What experience do your customers want?
Spring Bank holiday weekend means only one thing at TMP HQ – the official start of summer. Our user experience research is temporarily put on hold as barbeques, beaches and beer gardens beckon – but for those of us pounding the pavements of our capital city, it also means tourists. Lots of them.
The Office of National Statistics has revealed that last year was a bumper crop for tourism in the capital, with 17.4 million extra bods filling our shops, cafes and attractions – as well as overcrowding my already cosy commute to work. Don’t worry though, it was worth the personal sacrifices I had to make in terms of comfort, safety and hygiene because their presence boosted our economy by £11.8 billion – that 3% more revenue than in 2014.
Visitors know what they’re going to get from a trip to London – selfie-inducing landmarks, exhibitions, great nightlife and the futile hope of bumping into a royal. So what keeps them coming back?
Keep it current, keep connected.
You often hear the phrase ‘it really moved me’ and we usually think of it in terms of getting a bit weepy, but it doesn’t have to be so. Movement means that you’re inspired to feel, say or do something – anything. Laugh, hug a traffic warden, stand on your head – it’s all there for the taking.
Think about last year’s stand-out attraction, ‘Blood Swept Lands and Seas of Red’ – aka the Tower of London’s poppy display. Whatever name you give it, this bold piece of art moved over 5 million of us to pay our respects to this country’s war heroes and yes, it was an incredibly emotional experience but it also literally moved people – it inspired action. For 3.6 million of us that meant a visit to a military museum, a 22% increase on 2013. That stunning display of poppies didn’t just define the mood of a nation, it became a major driver for the tourism market in the UK. Did your business make the most of it?
If you can’t think big, think small.
Maybe your business isn’t quite up to the size where it has the entire national mood in its hands – although getting in touch with The Monachie Project might just make it happen. What to do in the meantime? Go personal, of course.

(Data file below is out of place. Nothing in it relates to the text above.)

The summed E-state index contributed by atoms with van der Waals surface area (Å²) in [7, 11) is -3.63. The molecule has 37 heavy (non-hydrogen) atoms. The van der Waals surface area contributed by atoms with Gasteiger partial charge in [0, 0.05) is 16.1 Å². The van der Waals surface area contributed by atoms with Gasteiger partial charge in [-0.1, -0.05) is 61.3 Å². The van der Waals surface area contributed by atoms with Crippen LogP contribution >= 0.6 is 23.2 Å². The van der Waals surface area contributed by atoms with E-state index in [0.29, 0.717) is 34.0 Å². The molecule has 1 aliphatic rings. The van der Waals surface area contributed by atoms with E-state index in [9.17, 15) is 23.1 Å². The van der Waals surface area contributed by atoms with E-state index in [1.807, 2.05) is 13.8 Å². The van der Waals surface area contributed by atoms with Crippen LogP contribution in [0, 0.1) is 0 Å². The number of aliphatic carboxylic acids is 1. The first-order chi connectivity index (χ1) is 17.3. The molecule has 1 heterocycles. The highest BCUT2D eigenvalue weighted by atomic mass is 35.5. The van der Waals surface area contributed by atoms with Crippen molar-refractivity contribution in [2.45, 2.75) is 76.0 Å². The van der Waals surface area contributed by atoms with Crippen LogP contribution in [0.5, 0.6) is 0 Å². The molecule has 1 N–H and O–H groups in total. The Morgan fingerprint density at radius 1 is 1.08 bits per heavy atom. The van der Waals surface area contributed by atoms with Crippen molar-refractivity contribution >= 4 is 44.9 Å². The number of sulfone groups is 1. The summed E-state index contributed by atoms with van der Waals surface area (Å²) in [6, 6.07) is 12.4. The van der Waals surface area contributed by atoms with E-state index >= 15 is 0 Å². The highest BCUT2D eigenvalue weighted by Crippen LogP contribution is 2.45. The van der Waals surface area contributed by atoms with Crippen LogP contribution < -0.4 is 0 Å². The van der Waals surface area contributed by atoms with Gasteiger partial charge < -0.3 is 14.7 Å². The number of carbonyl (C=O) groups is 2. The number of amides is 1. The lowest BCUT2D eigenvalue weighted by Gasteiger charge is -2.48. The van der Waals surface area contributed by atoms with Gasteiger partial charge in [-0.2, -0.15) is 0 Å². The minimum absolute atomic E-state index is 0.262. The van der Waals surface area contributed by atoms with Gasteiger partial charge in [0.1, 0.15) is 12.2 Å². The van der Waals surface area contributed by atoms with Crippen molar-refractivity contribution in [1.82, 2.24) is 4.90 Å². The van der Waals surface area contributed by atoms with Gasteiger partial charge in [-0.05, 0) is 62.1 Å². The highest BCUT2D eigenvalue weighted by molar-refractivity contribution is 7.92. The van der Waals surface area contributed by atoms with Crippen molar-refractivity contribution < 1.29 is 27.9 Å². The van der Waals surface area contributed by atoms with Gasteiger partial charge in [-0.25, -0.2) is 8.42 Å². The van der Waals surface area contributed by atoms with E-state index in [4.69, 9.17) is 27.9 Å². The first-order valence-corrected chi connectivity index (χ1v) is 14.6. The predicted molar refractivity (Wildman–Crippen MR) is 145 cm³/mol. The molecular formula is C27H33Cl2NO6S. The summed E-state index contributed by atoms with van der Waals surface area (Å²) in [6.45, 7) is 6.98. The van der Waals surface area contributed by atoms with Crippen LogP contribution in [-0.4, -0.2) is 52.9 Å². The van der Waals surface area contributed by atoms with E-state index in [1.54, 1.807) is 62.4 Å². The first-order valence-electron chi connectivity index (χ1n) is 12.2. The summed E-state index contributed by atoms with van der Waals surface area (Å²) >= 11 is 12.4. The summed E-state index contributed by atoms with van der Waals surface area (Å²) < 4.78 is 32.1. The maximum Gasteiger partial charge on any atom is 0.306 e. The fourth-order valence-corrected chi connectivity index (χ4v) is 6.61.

It’s not just the sights that keep visitors flocking to our capital, the accommodation has significantly improved in recent years, too. According to Trip Advisor, the best top hotel in the UK is The Haymarket, right here in the heart of London.
Blissed-out customers talk about the excellent service and beautiful décor, but the key for me is the ‘little extras’ that they mention. We’re talking about tricky dietary requirements that were easily catered for, the handwritten notes and gifts left in each room, the time staff took to get to know each guest and the free upgrades for customers celebrating special occasions.
Take a minute to think about the things that customers identified as making their stay special. How much do they cost and how much repeat custom do you think the hotel is going to get out of going the extra mile? Sometimes it really can be a case of small change, big difference.
Hello! There is a country outside of the capital…
I know – and it’s not just London tourism that’s celebrating a record-breaking year. The number of overseas visitors to the Wales rose by 14% and this, plus more visits by fellow Brits put an extra £1.735 billion in the principality’s coffers. But I want to focus on just one hotel. The Lawton Court Hotel in Llandudno won Trip Advisor’s 2015 awards for best bargain hotel, best service and best small hotel. Impressive.
This is great news all round. It might not be in the same price league as the Haymarket, but the Lawton’s customers put it in the same league for service. Visitors say that staff are always on hand to help, they get a personal welcome on arrival and nothing’s too much trouble for the Lawton team. Giving your customer’s what they want doesn’t have to cost the earth and can boost brand loyalty like nothing else – every customer said they’d be returning to Lawton Court. And how do you start turning good into great? With an expert in consumer research. Now where you can find one of those?
Don’t go with the crowd, go with your market.
It’s also worth bearing in mind that our great nation isn’t all cream teas and union jacks. It’s a classic case of needing to understand the drivers in your market and giving customers exactly what it is that they want from you.
Take the north east of England. With it’s a stunning coastline and beautiful castles you’d be forgiven for thinking that the region’s tourist goldmines were cosy B&Bs and afternoon teas, or pubs with a roaring fire and a choice of real ales for walkers. Not so. According to Visit Britain, the biggest lure for the region’s 429,000 visitors is its nightlife. Apparently 67% of foreign visitors headed to a pub, and 39% continued the fun at a nightclub – that’s more than three times the number in other parts of the country.
The postcards home might be a little off-message – probably not the dose of British culture parents had in mind when they waved their darlings of at the airport – but when it’s worth £209 million to the region, local businesses would be mad not to go for a piece of the action.
Enjoy the bank holiday – and this summer, while tourists are getting lost up and down this fine nation of ours, why not spend some time with The Monachie Project and map out your own route to boosting brand loyalty.